I had the good fortune to get a reservation at Pizzeria Mozza for my birthday lunch with co-workers. As much as I have a love/hate relationship with L.A., I wouldn’t have been sitting in a world-famous restaurant unless I moved here. So, it was a bit of a peace offering. Great pizza in exchange for a few more smiles driving around town.
It was the first visit each of us (a hungry group of six), so we decided to order five pizzas to share. Of all the slices I had, hands down, this was my absolute favorite. The mushrooms were so rich and flavorful (likely sautéed in butter), the cheese creamy and light, and the thyme echoed the earthiness of the mushrooms. I might not have the pizza dough perfected quite yet, but I figured I could do a decent job attempting the flavors of this pizza at home. So here’s my version of Nancy Silverton’s funghi misti pizza.
Pizza with Mushrooms and Thyme
The measurements are approximate. Depending on the size of your dough, you may need more or less cheese. Just eyeball everything and use any amount you'd like!
Pizza Dough (recipe follows)
Mushrooms, sliced (I had one large portobello and 10 crimini mushrooms to work with, about 2 cups when sliced. I would use a minimum of this amount. If you have access to more, use more.)
1 cup grated Taleggio Cheese
1 cup grated Fontina Cheese
3-5 sprigs fresh Thyme
1 tbsp. butter
1 tbsp. olive oil, plus more for drizzling
Salt and Pepper
Cornmeal, for dusting
1. Add mushrooms to a sauté pan with a tab of butter and the olive oil. Stir to coat. Cook for 5-8 minutes, until mushrooms are cooked through and softened. Add thyme, salt and set aside.
2. If using a pizza stone, slide it in a preheated oven (the highest your oven will go) for 30 minutes prior to baking. Roll out pizza dough and place it on a cornmeal-dusted peel. Top with both cheeses, then spread the reserved mushrooms over the top. Brush the crust with olive oil and bake for 8-10 minutes, or until crust is brown and cheese is bubbly.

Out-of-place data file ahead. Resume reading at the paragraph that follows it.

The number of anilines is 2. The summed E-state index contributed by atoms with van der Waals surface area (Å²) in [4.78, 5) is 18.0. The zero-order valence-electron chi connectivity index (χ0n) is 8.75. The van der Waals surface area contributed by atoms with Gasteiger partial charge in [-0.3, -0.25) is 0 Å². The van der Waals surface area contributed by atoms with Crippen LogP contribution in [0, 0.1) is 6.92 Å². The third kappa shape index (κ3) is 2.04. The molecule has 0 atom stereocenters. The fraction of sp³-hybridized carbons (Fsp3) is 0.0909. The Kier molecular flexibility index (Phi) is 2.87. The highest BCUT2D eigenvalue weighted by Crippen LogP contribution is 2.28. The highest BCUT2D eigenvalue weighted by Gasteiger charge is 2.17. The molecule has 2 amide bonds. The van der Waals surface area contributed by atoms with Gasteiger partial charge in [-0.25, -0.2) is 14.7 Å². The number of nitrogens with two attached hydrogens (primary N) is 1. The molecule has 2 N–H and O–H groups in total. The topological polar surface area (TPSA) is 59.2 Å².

Recipe adapted from Giada de Laurentiis
So, you might know that I don't always have time for pizza dough. But last Friday evening, I did. I used active dry instead of instant yeast, and let it rise for an hour instead of my usual 20 minutes. Actually, I might like this dough better. It was flavorful, easy to work with, and a snap to put together, even after coming home from a long day at work.
1/2 cup warm water (105 to 110 degrees F)
2 teaspoons active dry yeast (1 packet)
2 cups all-purpose flour
1 teaspoon salt
3 tablespoons olive oil
1. In a stand mixer fitted with the dough hook, mix the warm water and yeast with your fingers until blended. With the mixer on medium speed, gradually add flour and salt. Add oil. The dough should begin pulling away from the bowl easily. Continue to knead on medium speed for about 8-10 minutes, until dough is smooth.
2. Transfer the dough to a large oiled bowl and turn the dough to coat with the oil. Cover the bowl with plastic wrap and set aside in a warm draft-free area until the dough doubles in volume, about 1 hour. Punch the down dough and divide into 2 equal balls. (The dough can be used immediately or stored airtight in the refrigerator for 1 day.)